By Katie Taft
Among a sea of more than 3,000 journalists clacking away at keyboards in the media centre at the Rio+20 conference, Zofeen Ebrahim desperately searched for an adapter for her computer. Having arrived in Rio de Janeiro just 12 hours earlier, Ebrahim bubbled with nervous energy, or perhaps jetlag.
“I need to get something to eat and then I want to find a woman leader who was here 20 years ago,” she said as she struggled to plug in the adapter loaned to her by a fellow journalist.
A mother of two from Pakistan, Ebrahim was in Rio last week to cover the conference along with 16 other journalists from developing countries around the world. Their trip was part of an IFAD-supported training programme presented by the Thomson Reuters Foundation (TRF) and IPS International News Agency.
“When I left Pakistan to come here, my country had a prime minister,” Ebrahim said between mouthfuls of pizza in the canteen of the conference venue. “When I landed in Rio, my country no longer had a prime minister.” Just the day before, Pakistan’s Supreme Court had removed Yousuf Raza Gilani, the country’s longest-serving prime minister, from office.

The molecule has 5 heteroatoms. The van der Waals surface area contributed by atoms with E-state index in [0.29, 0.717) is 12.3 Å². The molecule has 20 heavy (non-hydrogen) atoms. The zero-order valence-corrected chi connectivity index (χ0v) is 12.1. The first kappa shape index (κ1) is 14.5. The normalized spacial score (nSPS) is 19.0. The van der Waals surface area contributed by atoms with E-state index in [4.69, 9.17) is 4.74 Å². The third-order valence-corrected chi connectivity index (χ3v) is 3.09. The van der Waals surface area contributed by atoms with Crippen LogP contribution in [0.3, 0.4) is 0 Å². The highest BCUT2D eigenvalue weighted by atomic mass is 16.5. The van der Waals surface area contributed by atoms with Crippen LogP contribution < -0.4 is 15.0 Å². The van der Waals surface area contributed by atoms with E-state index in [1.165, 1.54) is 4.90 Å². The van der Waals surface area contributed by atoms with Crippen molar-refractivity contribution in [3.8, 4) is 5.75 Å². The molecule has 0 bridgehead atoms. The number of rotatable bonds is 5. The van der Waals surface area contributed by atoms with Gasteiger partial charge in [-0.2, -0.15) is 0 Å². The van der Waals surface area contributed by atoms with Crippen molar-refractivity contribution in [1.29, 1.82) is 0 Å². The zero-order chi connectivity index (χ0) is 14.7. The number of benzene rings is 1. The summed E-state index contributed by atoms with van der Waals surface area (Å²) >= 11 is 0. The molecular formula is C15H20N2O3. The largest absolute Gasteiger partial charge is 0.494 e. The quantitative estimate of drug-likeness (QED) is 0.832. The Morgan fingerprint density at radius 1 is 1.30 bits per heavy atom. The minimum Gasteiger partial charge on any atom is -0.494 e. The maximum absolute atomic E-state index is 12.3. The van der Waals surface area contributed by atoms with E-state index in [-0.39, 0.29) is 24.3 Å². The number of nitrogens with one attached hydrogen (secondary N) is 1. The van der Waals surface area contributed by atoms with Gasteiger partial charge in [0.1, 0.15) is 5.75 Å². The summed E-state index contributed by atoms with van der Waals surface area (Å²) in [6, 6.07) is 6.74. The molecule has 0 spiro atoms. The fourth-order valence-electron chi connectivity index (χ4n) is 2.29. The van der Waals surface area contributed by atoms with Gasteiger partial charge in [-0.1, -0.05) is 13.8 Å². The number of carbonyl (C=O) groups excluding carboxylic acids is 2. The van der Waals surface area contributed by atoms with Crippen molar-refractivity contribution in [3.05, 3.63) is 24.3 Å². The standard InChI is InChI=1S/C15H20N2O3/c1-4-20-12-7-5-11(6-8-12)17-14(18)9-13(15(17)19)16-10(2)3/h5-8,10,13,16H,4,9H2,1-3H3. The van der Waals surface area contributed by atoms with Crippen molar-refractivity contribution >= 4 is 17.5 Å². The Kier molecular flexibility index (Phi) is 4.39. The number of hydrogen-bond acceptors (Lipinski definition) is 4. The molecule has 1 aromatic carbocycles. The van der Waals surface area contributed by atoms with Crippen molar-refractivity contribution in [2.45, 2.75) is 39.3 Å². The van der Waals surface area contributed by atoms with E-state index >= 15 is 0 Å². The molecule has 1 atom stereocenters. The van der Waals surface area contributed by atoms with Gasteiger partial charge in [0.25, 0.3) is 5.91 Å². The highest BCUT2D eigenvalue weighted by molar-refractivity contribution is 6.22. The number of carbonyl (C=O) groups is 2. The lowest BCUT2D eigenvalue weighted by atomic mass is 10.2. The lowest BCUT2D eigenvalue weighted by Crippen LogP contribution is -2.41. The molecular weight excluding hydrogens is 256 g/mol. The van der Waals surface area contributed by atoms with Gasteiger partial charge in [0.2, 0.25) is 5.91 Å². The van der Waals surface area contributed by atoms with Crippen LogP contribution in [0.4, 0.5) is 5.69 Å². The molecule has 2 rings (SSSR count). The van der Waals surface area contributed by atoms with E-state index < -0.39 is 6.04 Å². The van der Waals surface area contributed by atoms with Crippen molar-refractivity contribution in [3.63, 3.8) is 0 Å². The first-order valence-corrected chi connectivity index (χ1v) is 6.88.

Read the rest of the post at IFAD’s social reporting blog here.
- OPINION: The Group of 77 & IPS at 50
- Kashmir Flood Carries Away Humble Dreams
- Central Asia Hurting as Russia’s Ruble Sinks
- Halting Progress: Ending Violence against Women
- Añelo, from Forgotten Town to Capital of Argentina’s Shale Fuel Boom
- Sustaining Africa’s Development by Leveraging on Climate Change
- U.S. Contractors Convicted in 2007 Blackwater Baghdad Traffic Massacre
- U.S. Destroys Its Own Weapons in Enemy Hands
- Climate Negotiators “Sleepwalking” in Bonn
- The Nagoya Protocol: A Treaty Waiting to Happen